The TER recorded for the positive and negative control discs were as follows:
- Hydrochloric acid (approximately 36%), Positive control disc: 683 Ω (0.683 kΩ)
- Sterile distilled water, negative control disc: 21.7 kΩ

Any other information on results incl. tables

According to the guideline INVITTOX no. 115, in case TER values below 5 kilo-Ohm are found, and in case the test substance is a surfactant, then a dye binding study (Sulforrhodamine B) should have been performed to determine whether this would be a false positive result. This has not been done.

Applicant's summary and conclusion

Interpretation of results:
other: has a potential to be corrosive to the skin in vivo.
Remarks:
Criteria used for interpretation of results: expert judgment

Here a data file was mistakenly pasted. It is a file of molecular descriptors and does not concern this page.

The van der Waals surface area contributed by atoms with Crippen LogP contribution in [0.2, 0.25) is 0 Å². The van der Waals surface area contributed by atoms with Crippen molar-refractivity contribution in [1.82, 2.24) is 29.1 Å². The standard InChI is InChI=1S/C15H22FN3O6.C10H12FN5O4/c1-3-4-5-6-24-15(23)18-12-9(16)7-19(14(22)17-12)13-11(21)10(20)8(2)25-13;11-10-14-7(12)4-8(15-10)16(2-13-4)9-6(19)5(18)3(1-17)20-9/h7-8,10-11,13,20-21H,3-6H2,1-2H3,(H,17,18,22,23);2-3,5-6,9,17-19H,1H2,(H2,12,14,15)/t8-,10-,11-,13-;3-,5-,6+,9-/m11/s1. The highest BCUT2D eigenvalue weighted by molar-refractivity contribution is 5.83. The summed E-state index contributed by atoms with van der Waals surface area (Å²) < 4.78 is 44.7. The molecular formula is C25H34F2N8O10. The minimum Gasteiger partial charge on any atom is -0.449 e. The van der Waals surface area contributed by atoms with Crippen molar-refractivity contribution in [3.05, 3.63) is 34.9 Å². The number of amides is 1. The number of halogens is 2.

Conclusions:
Based on an in vitro transcutaneous electrical resistance (TER) assay, the test substance was considered to have the potential to be corrosive to the skin in vivo.
Executive summary:

An in vitro transcutaneous electrical resistance (TER) assay was conducted to assess the skin corrosivity potential of the test substance (50% active ingredient) using skin discs obtained from the pelts of humanely killed young Crl (WI) BR Wistar rats. The test substance was applied to the epidermal surface of three skin discs per contact period, 1, 4, and 24 hours. At the end of the contact period the test substance was removed using a jet of warm tap water. Corrosive substances are found to produce an irreversible loss of normal stratum corneum integrity and function which can be measured as a reduction in the inherent TER. A threshold value of 5kΩ has been established below which substances are considered likely to be corrosive in vivo. The mean electrical resistance measured using low voltage alternating current electronic databridge after 1, 4 and 24 hours was 7, 2.6 and 2.2 kΩ. Under the conditions of the test, the test substance was considered to have the potential to be a skin corrosive (Sanders A, 2002).